91. Gulf of Oman. Found west of 66 degrees East longitude and encompassing the Makran Coast of Balochistan, including Astola Island.
West and South Indian Shelf Province
103. Western India. Found east of 66 degrees East longitude and encompassing the coasts of Balochistan (Lasbela District), Sindh, Gujarat, and Daman and Diu.

Freshwater Ecoregions of the World (not shown on map)
Southern Asia
701. Baluchistan. Xeric freshwater and closed basins. Found west of 67 degrees East and south of 29 degrees North, Pakistan—Balochistan; Iran—Sistan and Baluchestan.
702. Helman-Sistan. Xeric freshwater and closed basins. Found north of 29 degrees north and west of 67 degrees east. Afthanistan—Helmand and Khandahar; and Pakistan—Balochistan.
703. Lower and Middle Indus. Tropical and subtropical floodplain rivers and wetlands. Found east of 67 degrees east and west of 71 degrees east. India—Gujarat and Rajasthan; Pakistan—Balochistan, Punjab, and Sindh.
708. Namuda-Tapi. Tropical and subtropical floodplain rivers and wetlands. Found east of 71 degrees East and south of 23 degrees north. India—Gujarat, and Daman and Diu.

UNESCO World Heritage Sites
Moenjodaro (Mohenjo Daro), Sindh Province, Pakistan. The huge city of Mohenjo Daro was built in the third millennium, BCE. The acropolis, ramparts, and lower town show evidence of careful city planning. The city housed from 20,000 to 40,000 people (Lawler, 2008a), and may have encompassed 300 ha (Lawler, 2008c). On the highest mound rises a ruined dome, originally thought to be a Buddhist stupa, now thought to be a monument from Indus times (Lawler, 2008d). Ecoregion IM 1303.
Thatta, Sindh Province, Pakistan. The capital of three dynasties, from the 14th to 18th century. Ecoregions IM 1303 and IM 1403.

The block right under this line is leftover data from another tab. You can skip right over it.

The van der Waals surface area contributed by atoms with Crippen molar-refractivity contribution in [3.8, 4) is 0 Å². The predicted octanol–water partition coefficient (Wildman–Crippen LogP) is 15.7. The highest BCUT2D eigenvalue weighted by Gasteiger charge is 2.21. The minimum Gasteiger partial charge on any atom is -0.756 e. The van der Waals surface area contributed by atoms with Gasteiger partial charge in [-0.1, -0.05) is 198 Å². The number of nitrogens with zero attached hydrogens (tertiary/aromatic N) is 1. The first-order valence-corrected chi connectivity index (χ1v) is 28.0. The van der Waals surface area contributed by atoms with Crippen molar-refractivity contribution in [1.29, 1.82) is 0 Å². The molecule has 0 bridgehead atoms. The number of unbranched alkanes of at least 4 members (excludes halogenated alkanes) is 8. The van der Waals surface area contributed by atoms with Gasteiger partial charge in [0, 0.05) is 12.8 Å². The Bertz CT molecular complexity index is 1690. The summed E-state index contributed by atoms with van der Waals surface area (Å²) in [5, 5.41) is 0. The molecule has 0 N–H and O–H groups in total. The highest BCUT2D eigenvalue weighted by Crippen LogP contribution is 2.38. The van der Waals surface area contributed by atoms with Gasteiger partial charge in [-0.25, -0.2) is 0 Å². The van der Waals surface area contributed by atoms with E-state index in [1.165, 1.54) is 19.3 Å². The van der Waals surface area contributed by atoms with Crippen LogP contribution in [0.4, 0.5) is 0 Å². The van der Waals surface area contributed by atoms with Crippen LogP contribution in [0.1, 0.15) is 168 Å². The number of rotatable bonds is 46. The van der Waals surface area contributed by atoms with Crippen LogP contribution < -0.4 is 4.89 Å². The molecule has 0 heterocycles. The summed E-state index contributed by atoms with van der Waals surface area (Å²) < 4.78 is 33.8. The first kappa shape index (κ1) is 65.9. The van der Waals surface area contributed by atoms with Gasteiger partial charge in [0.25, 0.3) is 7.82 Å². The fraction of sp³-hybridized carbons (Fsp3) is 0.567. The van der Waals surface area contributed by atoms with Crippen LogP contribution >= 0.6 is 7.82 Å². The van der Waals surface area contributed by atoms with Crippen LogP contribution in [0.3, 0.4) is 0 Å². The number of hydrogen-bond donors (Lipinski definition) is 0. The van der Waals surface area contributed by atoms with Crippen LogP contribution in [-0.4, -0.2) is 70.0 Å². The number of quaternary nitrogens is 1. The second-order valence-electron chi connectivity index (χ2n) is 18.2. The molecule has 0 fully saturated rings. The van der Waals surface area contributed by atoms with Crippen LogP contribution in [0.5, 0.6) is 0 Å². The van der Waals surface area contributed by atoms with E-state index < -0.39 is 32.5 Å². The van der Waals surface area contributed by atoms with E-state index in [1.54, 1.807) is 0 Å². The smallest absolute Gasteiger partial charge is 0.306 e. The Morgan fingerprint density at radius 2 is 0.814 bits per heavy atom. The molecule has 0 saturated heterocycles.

Ramsar Wetlands of International Importance
Astola Island, Balochistan, Ecoregion PA 1328
Deh Akro—II Desert Wetland Complex, Sindh (no. 3 on map), Ecoregion IM 1303
Drigh Lake, Sindh (no. 4 on map), Ecoregion IM 1303
Haleji Lake, Sindh (no. 5 on map), Ecoregion IM 1403
Hab Dam, Balochistan and Sindh (no. 6 on map), Ecoregion IM 1303
Indus Delta, Sindh (no. 7 on map), Ecoregions IM 1403 and IM 1303
Indus Dolphin Reserve, Sindh (no. 8 on map), Ecoregion IM 1303
Jubho Lagoon, Sindh (no. 9 on map), Ecoregion IM 1303
Kinjhar Lake, Sindh (no. 10 on map), Ecoregion IM 1303
Miani Hor, Balochistan (no 11 on map), Ecoregion IM 1403
Nurri Lagoon, Sindh (no. 12 on map), Ecoregion IM 1303
Ormara Turtle Beaches, Balochistan, Ecoregion PA 1328
Runn of Kutch, Sindh, Ecoregion IM 901

Other points of interest:

Dholavira, Gujarat, India. This archaeological site, covering 60 square hectares, was an outpost of ancient Indus civilization. The city exhibits meticulous planning, monumental and aesthetic architecture, a large stadium stretching the length of three football fields, and an efficient water management system (Lawler, 2008a). Ecoregions 1303 and 901.

Gir National Park, Gujarat, India, Ecoregion IM 206 and IM 1303. Home of lions and leopards in a sanctuary of riparian woodlands and grasslands (Riley and Riley, 2005)

Jaisalmer, Rajasthan, India, Ecoregion IM 1304. Jaisalmer, the Golden City, located along the caravan route to the Khyber Pass, is a medieval sandstone fort structure with 99 carved spires. There are five interlinked palaces, three Jain temples and a Hindu temple within the fort. Nearby is Desert National Park and Akai wood fossil park (Beare, 2006; Schultz, 2003).

Abell, Robin and 27 others. 2008. Freshwater Ecoregions of the World: A New Map of Biogeographic Units for Freshwater Biodiversity Conservation. Bioscience 58:403-414.
Beare, Emma, ed. 2006. 501 Must-Visit Destinations. Bounty Books.
Lawler, Andrew. 2008a. Boring No More, a Trade-Savvy Indus Emerges. Science 320:1276-1281.
Lawler, Andrew. 2008b. Indus Collapse: The End or the Beginning of an Asian Culture? Science 320:1281-1283.
Lawler, Andrew. 2008c. Trying to Make Way for the Old. Science 320:1284-1285.
Lawler, Andrew. 2008d. Buddhist Stupa or Indus Temple? Science 320:1280.
National Geographic Society and World Wildlife Fund, WildWorld map.
Riley, Laura and William. 2005. Nature’s Strongholds. Princeton University Press.
Schultz, Patricia. 2003. 1,000 Places to See Before You Die. Workman Publishing.
World Heritage List,
Spalding, Mark D. and 14 others. 2007. Marine Ecoregions of the World: A Bioregionalization of Coastal and Shelf Areas. Bioscience 57:573-583.